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Molecules/Matter & Energy

Sulfur found in life's possible early building blocks, plus fingerprint clues and frozen blood in this week's news

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7:16pm, March 27, 2011

Miller-Urey redux: sulfur version

A new analysis of samples left over from a famous experiment done more than 50 years ago may shed light on life’s origins. In the 1950s, chemists zapping a primordial stew of compounds with electricity produced amino acids, the building blocks of proteins. Reanalyzing those amino acids using modern techniques reveals the presence of sulfur in the compounds, researchers report online March 21 in the Proceedings of the National Academy of Sciences. Comparisons to the distribution of amino acids found in some meteorites suggest that hydrogen sulfide played a role in amino acid formation in the early solar system. The work may also inform the chemistry of volcanic plumes, which the famed Miller-Urey experiments simulated. —Rachel Ehrenberg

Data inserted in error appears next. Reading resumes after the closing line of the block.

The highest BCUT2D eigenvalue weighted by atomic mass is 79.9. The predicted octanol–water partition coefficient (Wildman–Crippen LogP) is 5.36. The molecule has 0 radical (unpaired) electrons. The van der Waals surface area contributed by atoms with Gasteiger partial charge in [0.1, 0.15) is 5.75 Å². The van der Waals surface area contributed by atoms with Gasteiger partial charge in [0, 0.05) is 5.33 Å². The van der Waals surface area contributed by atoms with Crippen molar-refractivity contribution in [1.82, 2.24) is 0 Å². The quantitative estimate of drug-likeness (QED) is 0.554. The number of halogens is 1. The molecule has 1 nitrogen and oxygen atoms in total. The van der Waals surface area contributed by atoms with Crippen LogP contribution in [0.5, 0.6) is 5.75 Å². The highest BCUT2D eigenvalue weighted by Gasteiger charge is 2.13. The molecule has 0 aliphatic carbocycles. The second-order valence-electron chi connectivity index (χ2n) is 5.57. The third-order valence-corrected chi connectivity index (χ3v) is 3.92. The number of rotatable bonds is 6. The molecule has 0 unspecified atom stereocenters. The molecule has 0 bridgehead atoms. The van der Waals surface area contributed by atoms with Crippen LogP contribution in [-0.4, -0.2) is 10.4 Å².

Fingerprint pick-me-up

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